I knew it was going to be a good week when on Tuesday morning I was driving in, at a light at 64th Street and Park Avenue, and Tom Freston crossed the street right in front of the car.
That had to be a good omen. And it made the long slag through the United Nations- inspired traffic jam a little more entertaining.
Yes, for those of you who found crosstown traffic extra challenging last week, it wasn’t because of the Diversity Week events, however hellish your schedules might have been. And it wasn’t because of Advertising Week in New York City either, although that intersected nicely with the cable events. (Loved the Monday night reception in back of Gracie Mansion, the mayor’s ceremonial home, featuring the Crash Test Dummies, McGruff the Crime Dog and Uptown Girl Christie Brinkley.)
It was a week of moving parts. As it progressed, stories advanced: Comcast’s Steve Burke on Monday talked a little about the Sony-MGM deal at a conference here Monday; John Alchin advanced the ball a bit further for analysts on Tuesday; and, by late Thursday, Comcast officially had a $300 million piece of that action. Inside baseball note: that progression is reflected in our stories about Comcast-Sony-MGM on pages 3, 22 and 54.
The nation of Adelphia was carved into seven autonomous regions for sale purposes, and chairman and CEO Bill Schleyer put on his yellow Century 21 jacket and declared them all beachfront property of the highest order. My favorite is the one that strings Virginia, Maryland and Kentucky with Colorado Springs. Financial players I spoke with seemed to think it’s inevitable that some but not all of the regions will draw acceptable offers, so a smaller Adelphia (or whatever it’s called) could remain standing after all.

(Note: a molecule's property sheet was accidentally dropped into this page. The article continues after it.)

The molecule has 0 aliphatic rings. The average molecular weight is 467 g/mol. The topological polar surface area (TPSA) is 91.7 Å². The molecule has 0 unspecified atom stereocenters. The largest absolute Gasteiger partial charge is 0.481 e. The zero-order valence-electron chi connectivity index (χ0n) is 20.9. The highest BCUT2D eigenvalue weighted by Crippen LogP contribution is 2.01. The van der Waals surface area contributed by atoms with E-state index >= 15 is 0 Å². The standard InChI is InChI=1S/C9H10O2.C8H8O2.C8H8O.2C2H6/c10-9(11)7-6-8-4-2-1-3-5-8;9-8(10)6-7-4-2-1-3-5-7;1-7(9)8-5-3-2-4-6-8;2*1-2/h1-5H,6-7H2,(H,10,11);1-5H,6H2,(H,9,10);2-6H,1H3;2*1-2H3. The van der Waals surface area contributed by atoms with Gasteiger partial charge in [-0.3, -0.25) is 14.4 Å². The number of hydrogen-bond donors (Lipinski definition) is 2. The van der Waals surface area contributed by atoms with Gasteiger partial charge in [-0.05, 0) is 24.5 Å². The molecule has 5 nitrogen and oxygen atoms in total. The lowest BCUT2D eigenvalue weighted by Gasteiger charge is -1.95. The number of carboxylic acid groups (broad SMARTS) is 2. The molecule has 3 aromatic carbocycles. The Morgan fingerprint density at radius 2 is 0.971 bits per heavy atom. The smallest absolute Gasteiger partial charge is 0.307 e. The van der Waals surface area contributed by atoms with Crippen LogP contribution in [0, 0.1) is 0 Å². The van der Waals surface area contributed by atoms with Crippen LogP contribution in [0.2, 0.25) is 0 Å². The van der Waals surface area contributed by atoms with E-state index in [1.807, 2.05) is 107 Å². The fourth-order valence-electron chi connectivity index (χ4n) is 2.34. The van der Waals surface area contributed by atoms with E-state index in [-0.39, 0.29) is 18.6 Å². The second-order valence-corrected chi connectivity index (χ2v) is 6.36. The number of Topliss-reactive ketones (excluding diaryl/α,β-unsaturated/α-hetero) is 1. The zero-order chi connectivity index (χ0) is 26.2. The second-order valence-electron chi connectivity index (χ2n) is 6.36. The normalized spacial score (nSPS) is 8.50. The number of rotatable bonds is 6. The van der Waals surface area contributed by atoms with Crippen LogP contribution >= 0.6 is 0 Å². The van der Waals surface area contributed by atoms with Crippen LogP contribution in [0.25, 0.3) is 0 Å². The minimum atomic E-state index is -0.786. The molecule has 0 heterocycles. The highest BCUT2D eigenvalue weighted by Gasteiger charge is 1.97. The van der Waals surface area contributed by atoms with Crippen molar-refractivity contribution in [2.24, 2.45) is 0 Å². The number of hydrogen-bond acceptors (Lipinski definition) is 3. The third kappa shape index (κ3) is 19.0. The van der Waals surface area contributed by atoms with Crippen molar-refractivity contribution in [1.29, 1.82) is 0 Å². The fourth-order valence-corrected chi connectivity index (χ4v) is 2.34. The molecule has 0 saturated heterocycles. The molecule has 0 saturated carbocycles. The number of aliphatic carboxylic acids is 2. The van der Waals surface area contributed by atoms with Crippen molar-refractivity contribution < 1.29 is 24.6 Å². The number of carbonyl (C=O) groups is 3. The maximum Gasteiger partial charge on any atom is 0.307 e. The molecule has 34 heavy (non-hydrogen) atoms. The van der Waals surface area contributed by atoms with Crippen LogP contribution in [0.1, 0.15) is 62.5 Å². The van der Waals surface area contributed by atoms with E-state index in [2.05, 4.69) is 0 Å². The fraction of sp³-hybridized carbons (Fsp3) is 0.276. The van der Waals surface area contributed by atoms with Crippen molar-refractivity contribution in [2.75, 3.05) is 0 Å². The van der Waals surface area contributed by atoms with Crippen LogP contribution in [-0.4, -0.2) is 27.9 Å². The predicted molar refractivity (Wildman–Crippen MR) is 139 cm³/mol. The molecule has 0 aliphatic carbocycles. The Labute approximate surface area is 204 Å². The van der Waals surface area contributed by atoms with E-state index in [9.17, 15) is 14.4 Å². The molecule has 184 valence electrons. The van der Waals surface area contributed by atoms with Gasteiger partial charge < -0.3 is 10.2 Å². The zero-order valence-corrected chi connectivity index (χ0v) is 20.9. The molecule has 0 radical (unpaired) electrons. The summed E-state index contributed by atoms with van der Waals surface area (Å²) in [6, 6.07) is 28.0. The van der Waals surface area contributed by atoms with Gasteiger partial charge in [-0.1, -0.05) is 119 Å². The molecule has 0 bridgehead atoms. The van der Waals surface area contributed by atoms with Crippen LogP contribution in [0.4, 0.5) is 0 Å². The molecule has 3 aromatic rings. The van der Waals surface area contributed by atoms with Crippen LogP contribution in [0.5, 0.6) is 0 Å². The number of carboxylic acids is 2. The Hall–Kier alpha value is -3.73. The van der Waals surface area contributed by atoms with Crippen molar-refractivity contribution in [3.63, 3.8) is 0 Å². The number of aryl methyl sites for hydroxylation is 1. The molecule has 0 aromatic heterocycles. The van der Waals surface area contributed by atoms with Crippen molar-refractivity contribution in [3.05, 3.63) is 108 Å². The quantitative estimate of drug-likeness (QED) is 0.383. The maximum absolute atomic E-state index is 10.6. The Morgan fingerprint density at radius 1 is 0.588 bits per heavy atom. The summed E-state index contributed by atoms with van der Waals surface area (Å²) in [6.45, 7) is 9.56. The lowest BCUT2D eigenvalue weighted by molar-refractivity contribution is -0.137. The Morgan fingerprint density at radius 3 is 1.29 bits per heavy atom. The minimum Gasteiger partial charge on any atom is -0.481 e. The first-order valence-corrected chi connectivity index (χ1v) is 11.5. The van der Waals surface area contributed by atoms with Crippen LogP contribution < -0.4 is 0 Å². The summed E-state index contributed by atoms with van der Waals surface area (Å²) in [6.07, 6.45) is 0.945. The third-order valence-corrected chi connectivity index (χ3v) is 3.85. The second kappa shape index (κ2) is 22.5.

The social centerpiece, of course, was Wednesday night’s Walter Kaitz Foundation dinner — a very business-like affair that was a little lower on emotional impact than past editions, but more consistently on message and tight as a drum. The video presentations were stellar. Actual images of the late Walter Kaitz, mostly or wholly absent from past dinners, were a treat in the video introducing his son, Spencer, the dinner’s honoree. The images flowed smoothly from the foundation’s forming to vignettes about what NAMIC, WICT and Emma Bowen are doing with the cash the million-dollar-plus dinner generates today.
My only quibble: 1,400 people made for an impassable crush in the cocktail hour outside the Hilton ballroom. But when the dinner chimes sounded, people were ready to sit, eat and listen.
Here’s my other observation: mobile video is definitely coming. I know that because not one but two people I supped with last week, one a technology vendor and the other a programmer, both had just bought new mobile phones because of their video screens.
On the other hand, they were both guys, so maybe it only means guys still like toys.
I wonder what kind of phone Tom Freston has?